Unfortunately, while the goal of addiction treatment is to gain sobriety, most individuals who enter treatment will relapse. That’s because there is no magic pill for addiction. While treatment is effective in helping individuals establish a lifestyle free of addiction, there is no cure. So, for those who do choose to enter treatment to learn how to live free from substance abuse, it’s extremely important to focus on how to prevent relapse. Fortunately, there are a few things individuals can remember that can help them ward off relapse and stay on the road to recovery.
Identifying Personal Relapse Triggers
A relapse trigger is anything that may provoke an individual to revert back to using their addictive substance of choice. These triggers may differ from person to person. Relapse triggers can include hanging out with specific people, being in a certain setting (bar, part, etc.), and experiencing deep emotions. During treatment therapy sessions, individuals can work to identify their personal relapse triggers so they may be prevented in the future.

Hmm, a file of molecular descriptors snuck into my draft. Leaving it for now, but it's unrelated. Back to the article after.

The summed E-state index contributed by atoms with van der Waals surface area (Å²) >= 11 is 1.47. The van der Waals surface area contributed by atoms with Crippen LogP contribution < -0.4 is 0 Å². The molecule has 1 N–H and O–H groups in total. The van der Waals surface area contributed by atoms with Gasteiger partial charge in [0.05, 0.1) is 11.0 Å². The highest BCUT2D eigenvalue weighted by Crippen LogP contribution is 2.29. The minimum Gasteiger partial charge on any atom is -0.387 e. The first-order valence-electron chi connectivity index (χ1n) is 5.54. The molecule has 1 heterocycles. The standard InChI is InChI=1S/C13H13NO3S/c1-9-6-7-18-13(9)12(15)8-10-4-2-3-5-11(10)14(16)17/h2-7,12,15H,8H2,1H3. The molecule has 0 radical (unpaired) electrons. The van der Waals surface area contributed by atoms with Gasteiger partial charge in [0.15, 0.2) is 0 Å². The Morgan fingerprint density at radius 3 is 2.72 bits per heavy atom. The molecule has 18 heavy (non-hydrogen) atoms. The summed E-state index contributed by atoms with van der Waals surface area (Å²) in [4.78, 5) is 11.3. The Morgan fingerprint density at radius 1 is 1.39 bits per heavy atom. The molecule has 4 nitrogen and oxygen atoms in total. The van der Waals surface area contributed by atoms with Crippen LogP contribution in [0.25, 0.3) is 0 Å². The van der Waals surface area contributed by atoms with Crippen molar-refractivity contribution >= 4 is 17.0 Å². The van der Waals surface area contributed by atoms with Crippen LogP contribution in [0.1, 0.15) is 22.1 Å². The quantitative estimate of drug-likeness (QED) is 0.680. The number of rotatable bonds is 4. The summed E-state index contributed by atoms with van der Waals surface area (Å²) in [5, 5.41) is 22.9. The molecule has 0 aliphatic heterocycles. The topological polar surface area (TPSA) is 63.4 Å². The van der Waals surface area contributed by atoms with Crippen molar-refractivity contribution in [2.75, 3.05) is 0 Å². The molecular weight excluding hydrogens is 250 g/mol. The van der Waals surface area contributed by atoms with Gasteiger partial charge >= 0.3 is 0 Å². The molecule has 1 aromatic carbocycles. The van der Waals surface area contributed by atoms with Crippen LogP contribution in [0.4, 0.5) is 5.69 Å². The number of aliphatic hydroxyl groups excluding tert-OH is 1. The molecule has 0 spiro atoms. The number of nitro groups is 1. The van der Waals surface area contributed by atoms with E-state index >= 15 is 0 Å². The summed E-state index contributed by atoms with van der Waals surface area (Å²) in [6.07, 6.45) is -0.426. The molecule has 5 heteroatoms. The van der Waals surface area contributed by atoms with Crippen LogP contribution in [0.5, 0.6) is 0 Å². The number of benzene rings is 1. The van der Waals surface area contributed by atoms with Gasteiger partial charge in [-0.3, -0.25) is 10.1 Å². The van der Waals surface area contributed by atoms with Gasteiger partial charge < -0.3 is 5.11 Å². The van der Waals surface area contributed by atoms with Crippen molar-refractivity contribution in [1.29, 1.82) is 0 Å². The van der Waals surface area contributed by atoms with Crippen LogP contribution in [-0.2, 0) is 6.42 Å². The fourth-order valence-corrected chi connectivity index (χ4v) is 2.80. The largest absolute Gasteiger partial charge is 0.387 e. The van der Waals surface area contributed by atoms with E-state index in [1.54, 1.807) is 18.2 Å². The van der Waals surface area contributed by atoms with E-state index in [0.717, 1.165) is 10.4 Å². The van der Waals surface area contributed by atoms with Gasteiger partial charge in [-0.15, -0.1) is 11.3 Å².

Find the Support You Need
Recovery never ends. So, the need for support never ends. When you finish treatment, support should still be sought. A great way to continue recovery support efforts is to establish a relationship with a support group. Surrounding oneself with others in the recovery community is essential to gaining support from like-minded individuals. 12-step programs like SMART Recovery and Alcoholics Anonymous, just to name a few, are group-based support systems. These group settings allow people to come together, share their stories, and work on establishing relationships with others in recovery. And, encourage those who attend to continue with their recovery efforts through motivation and increased accountability.
Preventing Relapse with Exercise
Sure, exercise is a good way to get the mind off cravings for drugs or alcohol. But, even more, exercise is proven to stimulate the same brain responses individuals experience during drug use. This response provides many benefits like an increase in energy, mood, and self-confidence. Furthermore, this stimulation can help to reduce cravings and, in return, reduce the chance of relapse. So, get whether you like to walk, swim, lift weights, or ride your bike, it’s important to implement exercise into your recovery lifestyle.